Arrhythmic indications for ambulatory ECG monitoring - Cardiac Monitoring Service
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Arrhythmic indications for ambulatory ECG monitoring

By Assoc Prof Harry Mond
February 11, 2020

A cardiac arrhythmia is a rhythm disturbance of the heart which may require investigation using ambulatory electrocardiographic (ECG) monitoring. This may be a 24 hour or greater (Holter) or medium term (events and telemetry) recording which can be up to 30 days. Longer term recording is available as an implantable loop recorder which may last for up to two years.

Cardiac palpitations

Due to the infrequent nature of cardiac palpitations, sometimes medium-term monitoring is indicated. Although one can envisage the need for an implantable device for the diagnosis of palpitations, this has yet to be established. This is by far the most common indication for ambulatory ECG monitoring. Generally a Holter monitor is performed. A negative test in the presence of symptoms can be diagnostic and often therapeutic.

Unexplained syncope or dizziness

This is a very important group. If symptoms are frequent such as daily dizziness, Holter monitoring is very useful. Overall, however, the success of Holter monitoring is low unless of course symptoms occur during the study. Despite this, Holter monitoring is generally the initial investigation in patients even with relatively infrequent episodes. Medium-term automatic (nonpatient activated) and more recently long-term implantable loop recorders are very important investigative tools for patients with syncope.

Suspected slow heart rhythms

A Holter monitor is preferable to all other monitoring as it provides a 24-hour window of the heart rate changes and can be partnered to symptoms. The study occasionally needs to be done at infrequent intervals such as six-monthly depending on the symptoms. Holter monitoring remains the most important investigation in the evaluation of symptomatic patients who are being assessed for pacemaker implantation. It is also a critical investigation in the evaluation of patients requiring implantable cardioverter defibrillators.

Hereditary “electrical” abnormalities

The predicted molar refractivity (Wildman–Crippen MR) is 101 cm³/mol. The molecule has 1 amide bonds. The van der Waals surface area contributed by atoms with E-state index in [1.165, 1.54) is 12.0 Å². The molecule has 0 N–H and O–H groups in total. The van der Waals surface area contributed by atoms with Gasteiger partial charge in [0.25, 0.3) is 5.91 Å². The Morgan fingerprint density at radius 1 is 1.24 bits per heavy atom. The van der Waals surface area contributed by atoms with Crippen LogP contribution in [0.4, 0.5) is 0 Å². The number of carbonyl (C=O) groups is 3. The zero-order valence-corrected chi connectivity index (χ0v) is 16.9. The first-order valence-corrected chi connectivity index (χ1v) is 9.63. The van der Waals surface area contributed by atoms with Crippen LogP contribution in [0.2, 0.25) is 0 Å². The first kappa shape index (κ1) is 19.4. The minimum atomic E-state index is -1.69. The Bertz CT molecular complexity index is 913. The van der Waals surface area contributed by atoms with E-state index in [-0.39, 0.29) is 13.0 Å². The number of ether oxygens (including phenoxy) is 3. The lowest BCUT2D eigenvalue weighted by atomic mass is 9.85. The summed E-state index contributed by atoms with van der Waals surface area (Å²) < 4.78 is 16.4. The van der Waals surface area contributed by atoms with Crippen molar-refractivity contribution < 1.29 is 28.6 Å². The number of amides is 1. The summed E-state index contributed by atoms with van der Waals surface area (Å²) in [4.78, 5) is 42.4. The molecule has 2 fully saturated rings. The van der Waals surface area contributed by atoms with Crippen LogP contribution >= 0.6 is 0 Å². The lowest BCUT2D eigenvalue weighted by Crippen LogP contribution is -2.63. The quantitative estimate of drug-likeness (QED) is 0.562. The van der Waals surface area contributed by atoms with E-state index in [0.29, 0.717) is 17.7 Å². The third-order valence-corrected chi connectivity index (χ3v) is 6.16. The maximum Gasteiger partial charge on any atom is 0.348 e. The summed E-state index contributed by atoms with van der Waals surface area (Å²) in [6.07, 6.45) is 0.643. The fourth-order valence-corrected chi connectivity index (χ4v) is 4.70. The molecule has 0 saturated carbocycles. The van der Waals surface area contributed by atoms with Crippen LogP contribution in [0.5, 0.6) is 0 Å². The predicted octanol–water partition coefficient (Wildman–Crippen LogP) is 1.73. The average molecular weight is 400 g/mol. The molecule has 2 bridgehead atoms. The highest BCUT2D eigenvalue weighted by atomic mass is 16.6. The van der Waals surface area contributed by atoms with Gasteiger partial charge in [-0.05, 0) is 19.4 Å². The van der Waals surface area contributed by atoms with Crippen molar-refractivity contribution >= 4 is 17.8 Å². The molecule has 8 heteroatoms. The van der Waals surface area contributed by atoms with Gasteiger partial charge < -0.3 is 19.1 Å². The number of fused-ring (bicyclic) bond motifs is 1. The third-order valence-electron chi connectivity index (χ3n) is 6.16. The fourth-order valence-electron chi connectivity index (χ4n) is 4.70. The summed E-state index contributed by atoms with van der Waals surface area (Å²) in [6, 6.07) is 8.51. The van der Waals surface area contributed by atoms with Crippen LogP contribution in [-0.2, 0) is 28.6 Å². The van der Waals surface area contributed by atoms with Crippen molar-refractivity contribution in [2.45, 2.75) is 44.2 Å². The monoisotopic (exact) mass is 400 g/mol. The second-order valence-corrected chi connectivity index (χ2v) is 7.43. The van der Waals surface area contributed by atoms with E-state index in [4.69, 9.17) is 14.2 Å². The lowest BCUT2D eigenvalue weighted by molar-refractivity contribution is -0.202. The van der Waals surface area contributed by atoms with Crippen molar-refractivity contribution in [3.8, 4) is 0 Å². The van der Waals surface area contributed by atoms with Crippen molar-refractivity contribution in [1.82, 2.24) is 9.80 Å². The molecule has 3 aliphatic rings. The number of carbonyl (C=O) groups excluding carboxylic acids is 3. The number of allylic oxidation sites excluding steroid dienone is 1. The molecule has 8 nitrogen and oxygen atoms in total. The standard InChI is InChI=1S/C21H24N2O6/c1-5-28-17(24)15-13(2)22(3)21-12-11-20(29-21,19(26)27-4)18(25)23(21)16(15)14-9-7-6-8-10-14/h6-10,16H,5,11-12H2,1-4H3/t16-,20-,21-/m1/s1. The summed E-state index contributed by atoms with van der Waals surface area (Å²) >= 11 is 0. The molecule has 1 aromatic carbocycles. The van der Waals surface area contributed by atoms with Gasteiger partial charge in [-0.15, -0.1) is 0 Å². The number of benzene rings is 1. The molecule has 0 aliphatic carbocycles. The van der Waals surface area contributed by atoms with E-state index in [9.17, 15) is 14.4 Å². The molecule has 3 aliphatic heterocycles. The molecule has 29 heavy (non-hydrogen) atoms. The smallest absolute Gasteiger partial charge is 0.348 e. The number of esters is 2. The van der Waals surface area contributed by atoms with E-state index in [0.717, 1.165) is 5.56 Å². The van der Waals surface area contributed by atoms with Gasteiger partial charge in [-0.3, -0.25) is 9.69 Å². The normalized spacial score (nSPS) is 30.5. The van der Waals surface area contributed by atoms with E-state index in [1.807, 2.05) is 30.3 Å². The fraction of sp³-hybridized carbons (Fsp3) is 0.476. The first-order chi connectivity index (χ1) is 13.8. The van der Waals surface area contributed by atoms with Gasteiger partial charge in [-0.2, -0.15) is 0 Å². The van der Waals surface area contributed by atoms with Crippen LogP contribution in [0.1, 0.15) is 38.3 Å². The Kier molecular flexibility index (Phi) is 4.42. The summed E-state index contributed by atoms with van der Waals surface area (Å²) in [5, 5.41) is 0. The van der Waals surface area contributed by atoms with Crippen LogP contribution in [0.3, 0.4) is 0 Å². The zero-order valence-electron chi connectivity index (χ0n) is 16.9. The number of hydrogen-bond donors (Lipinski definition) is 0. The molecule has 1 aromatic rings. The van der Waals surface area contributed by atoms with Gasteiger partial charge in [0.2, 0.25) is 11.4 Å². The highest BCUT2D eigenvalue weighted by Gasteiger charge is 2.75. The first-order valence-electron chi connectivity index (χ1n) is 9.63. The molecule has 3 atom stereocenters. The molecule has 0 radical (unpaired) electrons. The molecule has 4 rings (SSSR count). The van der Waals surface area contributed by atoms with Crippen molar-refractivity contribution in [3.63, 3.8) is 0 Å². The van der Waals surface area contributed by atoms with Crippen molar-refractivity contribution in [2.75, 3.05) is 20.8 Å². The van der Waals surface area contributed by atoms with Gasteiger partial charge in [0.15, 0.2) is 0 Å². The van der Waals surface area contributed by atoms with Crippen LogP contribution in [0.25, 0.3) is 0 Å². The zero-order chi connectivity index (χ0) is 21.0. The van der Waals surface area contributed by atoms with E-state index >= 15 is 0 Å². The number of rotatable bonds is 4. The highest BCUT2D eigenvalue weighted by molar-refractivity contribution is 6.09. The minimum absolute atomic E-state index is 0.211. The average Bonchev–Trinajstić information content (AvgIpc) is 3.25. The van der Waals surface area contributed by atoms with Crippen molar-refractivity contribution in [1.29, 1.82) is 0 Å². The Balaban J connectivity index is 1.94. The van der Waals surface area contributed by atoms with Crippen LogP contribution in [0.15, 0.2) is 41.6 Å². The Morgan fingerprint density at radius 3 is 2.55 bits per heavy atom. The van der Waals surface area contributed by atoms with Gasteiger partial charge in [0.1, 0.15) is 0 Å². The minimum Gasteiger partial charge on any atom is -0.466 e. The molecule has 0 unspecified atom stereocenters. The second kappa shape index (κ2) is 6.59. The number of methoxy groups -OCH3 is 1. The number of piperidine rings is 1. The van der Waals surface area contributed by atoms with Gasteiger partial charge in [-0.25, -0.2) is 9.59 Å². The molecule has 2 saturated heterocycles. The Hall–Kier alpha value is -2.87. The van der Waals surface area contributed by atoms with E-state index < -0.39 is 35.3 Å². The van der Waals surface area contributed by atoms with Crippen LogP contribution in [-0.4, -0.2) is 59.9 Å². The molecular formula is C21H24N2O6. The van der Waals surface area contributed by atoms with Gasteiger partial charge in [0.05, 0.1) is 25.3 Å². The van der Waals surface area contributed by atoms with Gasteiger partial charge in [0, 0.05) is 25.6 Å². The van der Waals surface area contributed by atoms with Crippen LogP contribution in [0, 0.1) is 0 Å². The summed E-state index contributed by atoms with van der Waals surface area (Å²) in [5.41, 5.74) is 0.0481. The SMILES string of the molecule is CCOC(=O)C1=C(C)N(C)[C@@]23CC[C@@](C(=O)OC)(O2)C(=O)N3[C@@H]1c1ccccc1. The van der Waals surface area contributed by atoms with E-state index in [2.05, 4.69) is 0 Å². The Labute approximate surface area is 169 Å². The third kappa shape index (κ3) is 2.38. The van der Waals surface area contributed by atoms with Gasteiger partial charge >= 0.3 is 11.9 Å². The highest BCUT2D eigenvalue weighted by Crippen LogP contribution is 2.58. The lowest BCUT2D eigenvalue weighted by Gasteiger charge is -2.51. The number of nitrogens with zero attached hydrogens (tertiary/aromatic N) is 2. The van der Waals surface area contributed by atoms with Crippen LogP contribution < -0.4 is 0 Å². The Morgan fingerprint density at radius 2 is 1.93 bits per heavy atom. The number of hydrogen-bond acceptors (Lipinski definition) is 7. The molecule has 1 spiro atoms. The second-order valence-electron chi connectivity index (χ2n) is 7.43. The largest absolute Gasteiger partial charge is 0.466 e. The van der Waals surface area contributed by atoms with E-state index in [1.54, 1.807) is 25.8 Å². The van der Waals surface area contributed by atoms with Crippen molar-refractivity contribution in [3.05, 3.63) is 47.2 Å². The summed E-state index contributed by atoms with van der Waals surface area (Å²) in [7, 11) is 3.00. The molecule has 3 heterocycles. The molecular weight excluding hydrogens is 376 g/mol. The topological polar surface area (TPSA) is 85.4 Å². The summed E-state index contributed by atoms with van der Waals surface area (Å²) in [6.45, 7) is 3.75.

This diverse group involves a number of hereditary abnormalities associated with cardiac arrhythmias. The most common is the Wolff-Parkinson White syndrome manifested by an accessory pathway, ventricular pre-excitation and atrioventricular re-entrant tachycardia. There is an incidence of sudden death probably from conduction of atrial fibrillation through the accessory pathway resulting in a very rapid ventricular response culminating in ventricular fibrillation. Ambulatory ECG monitoring may be undertaken to document the re-entry tachycardia or even atrial fibrillation, but recording these arrhythmias is very unlikely, unless the patient has frequent symptoms.

Evaluate the abnormal ECG; ectopy and heart block

This is a very specialised and important group. Frequent ventricular ectopy may require electrophysiologic ablative therapy. Such patients generally require repeated Holter monitoring to record changes in the frequency of ectopic activity either with pharmacological intervention or ablation. Frequent supraventricular ectopy may be evaluated for paroxysmal atrial fibrillation requiring oral anticoagulation to prevent embolic stroke. Symptomatic patients with bundle branch block, bifascicular block or atrioventricular block may be investigated with Holter monitoring to determine if higher degrees of block are present. There is little or no role for medium- or long-term monitoring, unless the patient presents with syncope.

Cryptogenic Stroke Evaluation ‘‘Neuro-cardiology”

This is a relatively new indication for ambulatory ECG monitoring. In patients and in particular the elderly, who present with a cerebrovascular accident of no known cause, the most likely diagnosis is occult asymptomatic atrial fibrillation or flutter. Although there is low return with short-term monitoring, nevertheless, Holter monitoring is generally the first line of investigation after an unhelpful ECG. Because the patient is asymptomatic, patient activated event monitoring has no role. What is clear, the longer the period of monitoring, the more likely atrial fibrillation will be diagnosed.

Evaluation of success of either antiarrhythmic or ablative therapy